When you apply for a mortgage you typically need to show your last three payslips to show you have a steady income, so off we went to the bank with all the paperwork you could imagine (he’s a Virgo, so we’re organised like that), but they flagged up my fiancé’s job switch.
Even though his job was in the same field (a furniture designer – score for us furnishing our house), a lender can be dubious about a new job.
It all worked out OK for us, but this is worth noting as it can play as a red flag, especially if you’re changing your field of work. This can appear as a bigger gamble to a lender. So if you’re a dentist dreaming of a life on the stage and on the cusp of buying your first property, maybe hold off on the career change until you’ve got the keys.
You’ll need to know how much you will spend in the future. Er, yeah.
Basically, the mortgage provider will need to know exactly how much it will cost to run the house you’re looking to buy, before you’ve actually lived in the house and paid any bills. And not just roughly – they’ll want to know exactly (I’m talking to the pence) how much it will cost for you to live there.
Household bills, council tax, your Netflix subscription. It all adds up. Even account for how much you spend on leisure ie drinking/dining out/trips to Topshop in an average month. Once you’ve tallied up your monthly expenditure, they’ll add this to your mortgage amount and that total sum should look to be about 70% of your combined monthly income.
Of course, you’re going to lie on this a little. ‘Our monthly leisure allowance? Oh around £50 between us. Yes that sounds about right…’
Your mortgage provider will see every last detail of your bank account, and judge you
If you’re planning to go in for a mortgage meeting any time soon, now’s a good time to quit your Thirsty Thursday habit. Also, probs make your other half aware of your Thirsty Thursday habit to avoid any double-judgement.
Save your arse off.
You may think you’re shit-hot for managing to save £20k in a year, but the bank will only turn around and ask if you have any ‘reserves’, because £20k is pittance, apparently. Oh, and they’ll advise you to have six months’ worth of living costs saved to one side. You know, as a ‘just in case’.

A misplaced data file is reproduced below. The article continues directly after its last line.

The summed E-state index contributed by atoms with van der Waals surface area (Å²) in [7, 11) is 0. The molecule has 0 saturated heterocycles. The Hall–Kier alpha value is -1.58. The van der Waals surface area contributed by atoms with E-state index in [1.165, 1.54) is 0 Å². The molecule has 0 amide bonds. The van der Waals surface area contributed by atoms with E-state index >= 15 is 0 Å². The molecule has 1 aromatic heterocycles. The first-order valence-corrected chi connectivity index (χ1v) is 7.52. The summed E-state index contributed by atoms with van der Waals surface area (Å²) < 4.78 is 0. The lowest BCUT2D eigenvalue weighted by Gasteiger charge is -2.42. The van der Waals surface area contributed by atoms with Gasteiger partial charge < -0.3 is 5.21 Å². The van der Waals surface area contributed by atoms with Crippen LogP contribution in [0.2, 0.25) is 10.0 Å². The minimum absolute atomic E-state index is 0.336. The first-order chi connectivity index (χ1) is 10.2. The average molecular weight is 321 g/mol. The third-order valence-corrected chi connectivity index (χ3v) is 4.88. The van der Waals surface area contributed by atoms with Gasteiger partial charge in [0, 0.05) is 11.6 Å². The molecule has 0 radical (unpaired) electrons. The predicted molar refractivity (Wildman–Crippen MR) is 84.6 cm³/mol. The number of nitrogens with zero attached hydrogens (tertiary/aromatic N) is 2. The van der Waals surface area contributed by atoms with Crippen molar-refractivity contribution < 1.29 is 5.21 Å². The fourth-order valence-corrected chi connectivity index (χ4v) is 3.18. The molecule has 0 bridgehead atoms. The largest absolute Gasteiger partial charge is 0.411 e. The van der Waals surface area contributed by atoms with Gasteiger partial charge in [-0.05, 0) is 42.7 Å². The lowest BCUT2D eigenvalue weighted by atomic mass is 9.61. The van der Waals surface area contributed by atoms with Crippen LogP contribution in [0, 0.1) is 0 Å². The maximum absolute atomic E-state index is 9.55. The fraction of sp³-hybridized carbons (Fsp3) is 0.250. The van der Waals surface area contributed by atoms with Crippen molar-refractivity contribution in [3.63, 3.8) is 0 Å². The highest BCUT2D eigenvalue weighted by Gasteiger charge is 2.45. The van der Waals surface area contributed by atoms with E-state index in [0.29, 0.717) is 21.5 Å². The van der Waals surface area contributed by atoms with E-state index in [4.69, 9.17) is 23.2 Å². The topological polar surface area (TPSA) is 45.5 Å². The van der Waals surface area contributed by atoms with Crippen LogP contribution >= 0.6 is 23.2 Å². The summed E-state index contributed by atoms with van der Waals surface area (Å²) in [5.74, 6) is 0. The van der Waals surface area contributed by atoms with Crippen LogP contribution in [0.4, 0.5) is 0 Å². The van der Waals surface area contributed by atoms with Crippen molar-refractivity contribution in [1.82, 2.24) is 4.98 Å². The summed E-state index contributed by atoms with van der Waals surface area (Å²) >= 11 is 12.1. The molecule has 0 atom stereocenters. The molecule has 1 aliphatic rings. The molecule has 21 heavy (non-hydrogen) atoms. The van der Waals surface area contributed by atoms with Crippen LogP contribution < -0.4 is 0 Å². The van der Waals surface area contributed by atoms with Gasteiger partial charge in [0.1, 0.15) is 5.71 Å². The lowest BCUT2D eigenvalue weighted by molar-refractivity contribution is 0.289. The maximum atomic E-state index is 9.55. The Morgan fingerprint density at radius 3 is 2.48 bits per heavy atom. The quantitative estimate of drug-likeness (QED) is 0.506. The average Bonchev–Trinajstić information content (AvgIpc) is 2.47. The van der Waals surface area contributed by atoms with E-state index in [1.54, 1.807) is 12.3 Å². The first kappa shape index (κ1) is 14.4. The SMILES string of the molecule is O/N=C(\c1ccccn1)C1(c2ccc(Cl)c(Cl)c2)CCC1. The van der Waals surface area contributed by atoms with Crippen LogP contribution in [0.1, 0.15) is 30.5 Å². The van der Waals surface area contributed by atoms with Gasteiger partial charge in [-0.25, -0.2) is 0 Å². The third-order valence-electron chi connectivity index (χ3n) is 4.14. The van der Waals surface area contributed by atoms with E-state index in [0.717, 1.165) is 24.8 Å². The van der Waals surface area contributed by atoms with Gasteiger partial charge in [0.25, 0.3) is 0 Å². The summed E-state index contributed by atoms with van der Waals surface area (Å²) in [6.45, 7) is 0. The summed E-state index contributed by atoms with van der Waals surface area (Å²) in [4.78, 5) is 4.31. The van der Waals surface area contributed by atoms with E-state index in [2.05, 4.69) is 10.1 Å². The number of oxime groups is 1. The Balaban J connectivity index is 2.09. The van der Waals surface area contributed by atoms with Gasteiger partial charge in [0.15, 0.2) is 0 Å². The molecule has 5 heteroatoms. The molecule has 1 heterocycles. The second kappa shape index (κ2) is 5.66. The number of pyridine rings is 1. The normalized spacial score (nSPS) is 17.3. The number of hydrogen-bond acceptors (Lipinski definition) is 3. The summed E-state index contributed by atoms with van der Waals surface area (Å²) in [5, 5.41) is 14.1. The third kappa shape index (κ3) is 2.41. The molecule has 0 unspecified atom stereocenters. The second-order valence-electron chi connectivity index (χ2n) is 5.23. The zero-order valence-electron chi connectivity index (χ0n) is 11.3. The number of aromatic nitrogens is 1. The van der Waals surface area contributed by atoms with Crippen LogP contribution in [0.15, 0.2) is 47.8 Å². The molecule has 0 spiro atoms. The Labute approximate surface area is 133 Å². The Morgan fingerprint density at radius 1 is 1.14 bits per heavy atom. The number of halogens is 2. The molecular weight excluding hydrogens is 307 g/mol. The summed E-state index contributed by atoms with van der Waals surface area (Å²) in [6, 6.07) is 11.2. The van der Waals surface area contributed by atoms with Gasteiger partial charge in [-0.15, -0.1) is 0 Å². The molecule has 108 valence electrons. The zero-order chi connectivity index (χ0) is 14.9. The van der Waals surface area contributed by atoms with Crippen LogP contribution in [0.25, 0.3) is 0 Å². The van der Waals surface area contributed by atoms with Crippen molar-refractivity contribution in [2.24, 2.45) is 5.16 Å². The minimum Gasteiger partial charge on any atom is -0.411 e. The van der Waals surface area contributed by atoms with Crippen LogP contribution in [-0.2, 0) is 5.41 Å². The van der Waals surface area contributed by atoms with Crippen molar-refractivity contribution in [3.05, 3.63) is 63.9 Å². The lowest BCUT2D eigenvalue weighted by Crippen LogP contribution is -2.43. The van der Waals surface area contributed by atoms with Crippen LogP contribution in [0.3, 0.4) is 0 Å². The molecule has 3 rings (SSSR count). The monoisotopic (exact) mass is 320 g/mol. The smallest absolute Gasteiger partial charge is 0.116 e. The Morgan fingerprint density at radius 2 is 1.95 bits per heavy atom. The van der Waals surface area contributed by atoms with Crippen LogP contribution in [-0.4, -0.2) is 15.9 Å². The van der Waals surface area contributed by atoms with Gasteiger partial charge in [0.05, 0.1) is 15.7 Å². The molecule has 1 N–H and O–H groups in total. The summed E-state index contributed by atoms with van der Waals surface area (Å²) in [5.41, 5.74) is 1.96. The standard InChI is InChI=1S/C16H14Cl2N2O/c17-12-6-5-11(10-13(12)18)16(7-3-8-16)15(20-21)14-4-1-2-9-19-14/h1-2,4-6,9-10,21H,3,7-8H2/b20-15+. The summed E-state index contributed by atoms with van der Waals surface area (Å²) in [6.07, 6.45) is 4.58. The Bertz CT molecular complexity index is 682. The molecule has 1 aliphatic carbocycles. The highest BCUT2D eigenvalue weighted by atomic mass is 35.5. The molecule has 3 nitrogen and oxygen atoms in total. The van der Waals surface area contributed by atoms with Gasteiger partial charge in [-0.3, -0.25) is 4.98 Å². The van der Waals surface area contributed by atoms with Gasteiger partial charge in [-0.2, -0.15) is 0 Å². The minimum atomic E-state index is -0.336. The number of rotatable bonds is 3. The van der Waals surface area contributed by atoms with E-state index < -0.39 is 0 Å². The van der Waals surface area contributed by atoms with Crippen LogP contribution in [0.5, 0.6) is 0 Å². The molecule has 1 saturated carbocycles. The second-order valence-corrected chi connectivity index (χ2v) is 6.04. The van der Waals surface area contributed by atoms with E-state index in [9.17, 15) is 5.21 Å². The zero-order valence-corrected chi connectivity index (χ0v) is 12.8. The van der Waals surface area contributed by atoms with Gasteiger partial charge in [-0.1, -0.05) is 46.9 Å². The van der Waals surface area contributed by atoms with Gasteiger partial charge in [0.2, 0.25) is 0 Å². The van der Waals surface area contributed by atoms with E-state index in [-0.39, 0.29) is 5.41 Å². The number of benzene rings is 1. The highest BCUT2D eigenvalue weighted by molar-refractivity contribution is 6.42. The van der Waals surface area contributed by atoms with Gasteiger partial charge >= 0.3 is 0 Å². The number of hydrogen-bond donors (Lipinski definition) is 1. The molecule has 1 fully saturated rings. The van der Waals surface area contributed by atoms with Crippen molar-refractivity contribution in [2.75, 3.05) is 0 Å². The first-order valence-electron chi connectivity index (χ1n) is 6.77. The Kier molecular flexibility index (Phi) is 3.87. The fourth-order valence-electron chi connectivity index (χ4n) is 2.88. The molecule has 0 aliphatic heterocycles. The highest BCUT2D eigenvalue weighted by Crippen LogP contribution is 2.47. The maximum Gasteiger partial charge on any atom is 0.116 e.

And we store this money in the same place as we keep our pet unicorn.
There are surveys, you’ll (probably) pay Stamp Duty and a fee to take out your mortgage and you’ll pay your mortgage lender a small transaction fee when everything goes through and the money changes hands. And all this comes before the property is even yours.
I won’t lie to you and say that we found saving the money really hard, but that’s only because a) our parents kindly let us live board-free at home so all the money we earned wasn’t blown on expensive rent and b) we lived together in our final year of university and loved it, so having had that taste of domestic life together really spurred us on to save hard to live together again, permanently.
If you really want it, sacrifice on non-necessities and be really strict with what you spend. We saved anywhere between £600-£800 a month each, so our banks soon totted up. This was almost half my monthly income, so sometimes my partner would top up our savings as he earns more than me, but we’ve definitely come 50/50 with everything as it’s only fair that way, I think.
Get an ISA
To help you along with the saving, I would highly recommend getting an ISA. Now what the eff is an ISA? It’s basically a savings account where you don’t pay tax on the interest you’ve gained. So every month we got a nice little tenner or so on top of our savings. It’s hardly going to make you rich but who’s going to say no to free money each month?
We also managed to get an Advanced account with our joint bank account (so grown up) as we earn over a certain threshold, so as long as you save at least £300 in the year, you’ll automatically get another £10 each month added onto your balance. Thanks, Mr Bank Man!
They will ask you how much you weigh